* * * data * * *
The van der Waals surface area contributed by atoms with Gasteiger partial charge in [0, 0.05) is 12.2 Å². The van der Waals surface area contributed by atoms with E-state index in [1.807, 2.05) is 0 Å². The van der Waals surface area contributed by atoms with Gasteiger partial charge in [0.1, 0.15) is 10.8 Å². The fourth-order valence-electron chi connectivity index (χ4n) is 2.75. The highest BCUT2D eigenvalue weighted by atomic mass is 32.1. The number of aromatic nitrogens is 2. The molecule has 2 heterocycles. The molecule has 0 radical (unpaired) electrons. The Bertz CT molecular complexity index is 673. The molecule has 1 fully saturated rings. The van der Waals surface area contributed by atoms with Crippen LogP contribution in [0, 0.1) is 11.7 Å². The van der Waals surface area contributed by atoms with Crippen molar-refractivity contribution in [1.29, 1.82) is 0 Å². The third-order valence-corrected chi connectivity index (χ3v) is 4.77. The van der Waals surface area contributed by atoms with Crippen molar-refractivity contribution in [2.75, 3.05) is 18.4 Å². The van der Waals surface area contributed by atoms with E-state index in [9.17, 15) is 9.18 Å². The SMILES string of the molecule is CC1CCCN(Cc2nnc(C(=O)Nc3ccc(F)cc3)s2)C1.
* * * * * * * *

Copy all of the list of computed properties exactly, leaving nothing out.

The van der Waals surface area contributed by atoms with Gasteiger partial charge in [0, 0.05) is 12.2 Å². The van der Waals surface area contributed by atoms with E-state index in [1.807, 2.05) is 0 Å². The van der Waals surface area contributed by atoms with Gasteiger partial charge in [0.1, 0.15) is 10.8 Å². The fourth-order valence-electron chi connectivity index (χ4n) is 2.75. The highest BCUT2D eigenvalue weighted by atomic mass is 32.1. The number of aromatic nitrogens is 2. The molecule has 2 heterocycles. The molecule has 0 radical (unpaired) electrons. The Bertz CT molecular complexity index is 673. The molecule has 1 fully saturated rings. The van der Waals surface area contributed by atoms with Crippen LogP contribution in [0, 0.1) is 11.7 Å². The van der Waals surface area contributed by atoms with Crippen molar-refractivity contribution in [1.29, 1.82) is 0 Å². The third-order valence-corrected chi connectivity index (χ3v) is 4.77. The van der Waals surface area contributed by atoms with Crippen molar-refractivity contribution in [2.75, 3.05) is 18.4 Å². The van der Waals surface area contributed by atoms with E-state index in [9.17, 15) is 9.18 Å². The SMILES string of the molecule is CC1CCCN(Cc2nnc(C(=O)Nc3ccc(F)cc3)s2)C1.